Innovations in sustainable packaging

In our second half of the day, we had a dynamic panel that addressed the opportunities within sustainable packaging innovations. Moderated by Spir Marinakis, our VP of Food Safety, Quality, Technical Services and Sanitation, she spoke with panellists Crystal Howe, Director of Sustainability at Ice River Sustainable Solutions, Naeem H. Mady, Vice President of Regulatory Market Access at Intertek Assuris, Beth Mielbrecht, Associate Director at Intertek Assuris, and Nicole Tucker, Senior Director of Quality and Sustainability at Loblaw Companies Limited.

“Packaging is key to maintaining quality and food safety,” Tucker stated before sharing on Loblaw’s plastic waste reduction commitment and the company’s Golden Design Rules. “We need to ensure we’re empowering the food safety teams at our facilities to meet the needs of our customers.”

Mady discussed the pivotal nature of packaging and the importance of sustainably recycling plastics. He shared: “Packaging today is the coordinated system of transportation, distribution, storage, shelf-life extension, tractability, information transferring, labelling, protection, and safety. Plastic is not going to disappear. But we do have to mitigate the amount of plastic in the environment.”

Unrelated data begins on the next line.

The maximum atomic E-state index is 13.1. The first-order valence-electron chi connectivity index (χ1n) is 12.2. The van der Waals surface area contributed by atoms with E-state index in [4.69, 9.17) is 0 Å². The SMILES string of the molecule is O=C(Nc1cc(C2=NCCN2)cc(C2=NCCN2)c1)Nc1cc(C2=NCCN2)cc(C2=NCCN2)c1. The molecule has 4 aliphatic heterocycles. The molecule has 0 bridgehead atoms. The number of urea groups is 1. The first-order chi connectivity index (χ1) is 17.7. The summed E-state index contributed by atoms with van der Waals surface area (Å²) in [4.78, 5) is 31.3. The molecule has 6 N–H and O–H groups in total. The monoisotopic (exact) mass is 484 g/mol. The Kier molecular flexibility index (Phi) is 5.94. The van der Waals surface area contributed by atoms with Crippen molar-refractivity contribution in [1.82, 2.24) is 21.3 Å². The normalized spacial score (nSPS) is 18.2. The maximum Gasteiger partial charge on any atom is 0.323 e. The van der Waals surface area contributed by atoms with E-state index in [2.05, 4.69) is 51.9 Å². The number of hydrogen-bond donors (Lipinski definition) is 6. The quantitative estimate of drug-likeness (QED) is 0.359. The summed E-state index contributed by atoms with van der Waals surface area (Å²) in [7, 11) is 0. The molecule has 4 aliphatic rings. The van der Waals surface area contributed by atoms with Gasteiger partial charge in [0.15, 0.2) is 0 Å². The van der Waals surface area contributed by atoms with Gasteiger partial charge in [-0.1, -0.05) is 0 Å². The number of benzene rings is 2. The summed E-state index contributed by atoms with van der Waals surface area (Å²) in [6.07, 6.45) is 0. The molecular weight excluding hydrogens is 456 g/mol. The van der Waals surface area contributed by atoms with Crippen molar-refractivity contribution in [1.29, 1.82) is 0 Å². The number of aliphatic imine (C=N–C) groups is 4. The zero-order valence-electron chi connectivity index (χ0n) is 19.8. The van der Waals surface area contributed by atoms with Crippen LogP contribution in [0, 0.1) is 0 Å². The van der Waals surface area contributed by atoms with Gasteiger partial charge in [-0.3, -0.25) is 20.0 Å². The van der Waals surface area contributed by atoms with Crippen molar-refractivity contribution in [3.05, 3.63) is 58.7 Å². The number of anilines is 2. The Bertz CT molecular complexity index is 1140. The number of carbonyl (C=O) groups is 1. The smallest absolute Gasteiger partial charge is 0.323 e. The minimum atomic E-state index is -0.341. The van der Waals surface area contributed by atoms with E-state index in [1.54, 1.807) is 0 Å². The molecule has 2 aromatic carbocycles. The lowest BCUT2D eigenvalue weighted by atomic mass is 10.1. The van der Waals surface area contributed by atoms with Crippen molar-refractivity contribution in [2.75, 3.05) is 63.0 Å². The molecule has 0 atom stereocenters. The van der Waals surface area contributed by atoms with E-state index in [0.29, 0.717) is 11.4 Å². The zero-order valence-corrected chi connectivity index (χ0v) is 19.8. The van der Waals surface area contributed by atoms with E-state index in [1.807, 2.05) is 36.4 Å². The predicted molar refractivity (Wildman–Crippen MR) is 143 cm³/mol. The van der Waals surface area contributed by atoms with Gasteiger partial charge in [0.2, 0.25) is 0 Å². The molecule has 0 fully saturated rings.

Howe finished off the session by highlighting the importance of asserting care in every step of food packaging production. “What you put in is what you get out,” she said. “It’s the little changes along the way that impact [product] recovery.”

Building sustainability in the laboratory

In our final panel of the day, Leaya Amey, our Manager of Sustainability, led a conversation with Scott Grant, Senior Director of Programs at My Green Lab, and Diane Wood, Director of Technical Services, also at Maple Leaf Foods. They discussed the topic of ‘building sustainability in the laboratory’.

We’re proud of our ongoing partnership with My Green Lab. In fact, our Corporate Central Laboratory in Puslinch, Ontario was the first laboratory in Canada to receive “Green” status in the My Green Lab (MGL) certification program, a proven process to reduce the impact of laboratories.

“Our mission is to provide the highest quality of laboratory testing through technical expertise, leading technologies, and continuous improvements,” said Wood, adding, “Our passion is the food that we produce, and we want to do it with the utmost quality and sustainability.”

Thank you to everyone who participated in our 13th annual Food Safety Symposium, where we highlighted the importance of bringing together food safety and sustainability in our food systems. In a closing reflection on the day’s events, I shared a quote from American cultural anthropologist Margaret Mead: “Never doubt that a small group of thoughtful, committed individuals can change the world. In fact, it’s the only thing that ever has.”

I look forward to next year’s Food Safety Symposium where we can gather again in-person for a dynamic day of sharing and learning. As we continue to collectively embrace change, share best practices, and never lose our vision in caring for our people and the planet, I know the food industry will be in good hands.